What this view does generate for us is more work. If we accept some form of it we should refrain from accepting any statement of an agent’s intentions as satisfactory in explaining the proposed permissibility of the act, even if we agree with this judgement. We are given reason to re-examine other factors we may rashly dismiss when given an appealing intention-based explanation. The kind of intentions held in performing some act can be substituted to alter our character judgements of the agent, as better or worse under all kinds of evaluative standard, while only rarely changing the permissibility of the action they perform in addition. Obvious import for this view is in areas typically associated with double effect reasoning; most formulations of double effect would not function if the view I have expressed is true. Either both of the contrasting intent cases will be permissible, or they will both be impermissible (so long as the contrasting cases are relevantly similar in their other features).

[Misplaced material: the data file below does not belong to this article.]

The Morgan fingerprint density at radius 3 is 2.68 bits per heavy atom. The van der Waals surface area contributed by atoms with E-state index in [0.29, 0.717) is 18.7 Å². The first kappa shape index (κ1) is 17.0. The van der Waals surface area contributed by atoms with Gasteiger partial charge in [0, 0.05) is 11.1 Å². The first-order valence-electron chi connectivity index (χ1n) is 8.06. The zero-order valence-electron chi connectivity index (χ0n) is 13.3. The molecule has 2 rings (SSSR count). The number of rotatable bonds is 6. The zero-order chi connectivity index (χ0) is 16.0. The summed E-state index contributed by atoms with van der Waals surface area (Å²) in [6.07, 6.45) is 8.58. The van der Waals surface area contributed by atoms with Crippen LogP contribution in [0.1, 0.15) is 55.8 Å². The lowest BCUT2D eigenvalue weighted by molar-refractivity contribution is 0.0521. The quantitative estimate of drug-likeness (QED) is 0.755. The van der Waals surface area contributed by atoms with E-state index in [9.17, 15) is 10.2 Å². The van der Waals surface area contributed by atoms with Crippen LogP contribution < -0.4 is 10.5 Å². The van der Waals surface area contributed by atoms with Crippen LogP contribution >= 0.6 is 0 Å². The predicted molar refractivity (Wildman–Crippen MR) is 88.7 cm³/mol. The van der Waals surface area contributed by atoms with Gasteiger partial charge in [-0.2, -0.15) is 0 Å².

Hasnas, John: Once More unto the Breach: The Inherent Liberalism of the Criminal Law and Liability for Attempting the Impossible, Hastings Law Journal (2002) 54; accessed at http://ssrn.com/abstract_id=349000
Husak, Douglas: The Costs to Criminal Theory of Supposing that Intentions are Irrelevant to Permissibility, Criminal Law and Philosophy (2009) 3:51–70
Rachels, James: More Impertinent Distinctions and a Defence of Active Euthanasia, (1994) in Killing and Letting Die, 2nd edition, Steinbock and Norcross, 139-54
Scanlon, T.M. Moral Dimensions: Permissibility, Meaning and Blame, (2008), Belknap Press of Harvard University Press